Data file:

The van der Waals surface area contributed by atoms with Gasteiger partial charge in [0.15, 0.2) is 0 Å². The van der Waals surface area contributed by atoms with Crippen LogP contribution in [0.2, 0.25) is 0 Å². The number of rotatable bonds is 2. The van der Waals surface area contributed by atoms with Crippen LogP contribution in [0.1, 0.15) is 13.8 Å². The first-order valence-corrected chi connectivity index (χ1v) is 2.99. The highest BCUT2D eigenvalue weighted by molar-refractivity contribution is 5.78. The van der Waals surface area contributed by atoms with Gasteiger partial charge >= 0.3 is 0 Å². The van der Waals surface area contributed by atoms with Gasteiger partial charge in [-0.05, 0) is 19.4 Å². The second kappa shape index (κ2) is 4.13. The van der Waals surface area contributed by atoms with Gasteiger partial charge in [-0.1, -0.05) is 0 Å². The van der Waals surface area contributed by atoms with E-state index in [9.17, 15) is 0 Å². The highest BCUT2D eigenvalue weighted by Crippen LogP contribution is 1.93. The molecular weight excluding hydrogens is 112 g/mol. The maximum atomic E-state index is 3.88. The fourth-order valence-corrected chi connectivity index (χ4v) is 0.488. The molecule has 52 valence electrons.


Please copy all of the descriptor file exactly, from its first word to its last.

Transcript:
The van der Waals surface area contributed by atoms with Gasteiger partial charge in [0.15, 0.2) is 0 Å². The van der Waals surface area contributed by atoms with Crippen LogP contribution in [0.2, 0.25) is 0 Å². The number of rotatable bonds is 2. The van der Waals surface area contributed by atoms with Crippen LogP contribution in [0.1, 0.15) is 13.8 Å². The first-order valence-corrected chi connectivity index (χ1v) is 2.99. The highest BCUT2D eigenvalue weighted by molar-refractivity contribution is 5.78. The van der Waals surface area contributed by atoms with Gasteiger partial charge >= 0.3 is 0 Å². The van der Waals surface area contributed by atoms with Gasteiger partial charge in [-0.05, 0) is 19.4 Å². The second kappa shape index (κ2) is 4.13. The van der Waals surface area contributed by atoms with Gasteiger partial charge in [-0.1, -0.05) is 0 Å². The van der Waals surface area contributed by atoms with E-state index in [9.17, 15) is 0 Å². The highest BCUT2D eigenvalue weighted by Crippen LogP contribution is 1.93. The molecular weight excluding hydrogens is 112 g/mol. The maximum atomic E-state index is 3.88. The fourth-order valence-corrected chi connectivity index (χ4v) is 0.488. The molecule has 52 valence electrons.